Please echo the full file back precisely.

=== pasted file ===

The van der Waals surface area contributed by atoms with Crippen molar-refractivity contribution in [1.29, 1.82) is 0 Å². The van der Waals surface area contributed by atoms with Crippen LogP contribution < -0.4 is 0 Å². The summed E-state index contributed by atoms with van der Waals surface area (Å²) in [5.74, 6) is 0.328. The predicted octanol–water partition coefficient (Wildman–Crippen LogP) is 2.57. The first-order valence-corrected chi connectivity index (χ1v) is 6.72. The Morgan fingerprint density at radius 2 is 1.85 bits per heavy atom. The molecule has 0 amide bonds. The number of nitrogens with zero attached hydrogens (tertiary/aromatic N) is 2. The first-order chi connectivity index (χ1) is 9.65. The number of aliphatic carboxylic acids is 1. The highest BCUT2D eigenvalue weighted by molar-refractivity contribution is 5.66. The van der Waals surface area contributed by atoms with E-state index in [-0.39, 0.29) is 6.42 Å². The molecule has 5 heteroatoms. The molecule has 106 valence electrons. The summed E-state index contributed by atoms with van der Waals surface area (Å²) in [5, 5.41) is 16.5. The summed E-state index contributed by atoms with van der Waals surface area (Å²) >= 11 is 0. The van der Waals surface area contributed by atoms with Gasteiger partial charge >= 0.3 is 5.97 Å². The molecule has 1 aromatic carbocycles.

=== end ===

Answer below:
The van der Waals surface area contributed by atoms with Crippen molar-refractivity contribution in [1.29, 1.82) is 0 Å². The van der Waals surface area contributed by atoms with Crippen LogP contribution < -0.4 is 0 Å². The summed E-state index contributed by atoms with van der Waals surface area (Å²) in [5.74, 6) is 0.328. The predicted octanol–water partition coefficient (Wildman–Crippen LogP) is 2.57. The first-order valence-corrected chi connectivity index (χ1v) is 6.72. The Morgan fingerprint density at radius 2 is 1.85 bits per heavy atom. The molecule has 0 amide bonds. The number of nitrogens with zero attached hydrogens (tertiary/aromatic N) is 2. The first-order chi connectivity index (χ1) is 9.65. The number of aliphatic carboxylic acids is 1. The highest BCUT2D eigenvalue weighted by molar-refractivity contribution is 5.66. The van der Waals surface area contributed by atoms with E-state index in [-0.39, 0.29) is 6.42 Å². The molecule has 5 heteroatoms. The molecule has 106 valence electrons. The summed E-state index contributed by atoms with van der Waals surface area (Å²) in [5, 5.41) is 16.5. The summed E-state index contributed by atoms with van der Waals surface area (Å²) >= 11 is 0. The van der Waals surface area contributed by atoms with Gasteiger partial charge >= 0.3 is 5.97 Å². The molecule has 1 aromatic carbocycles.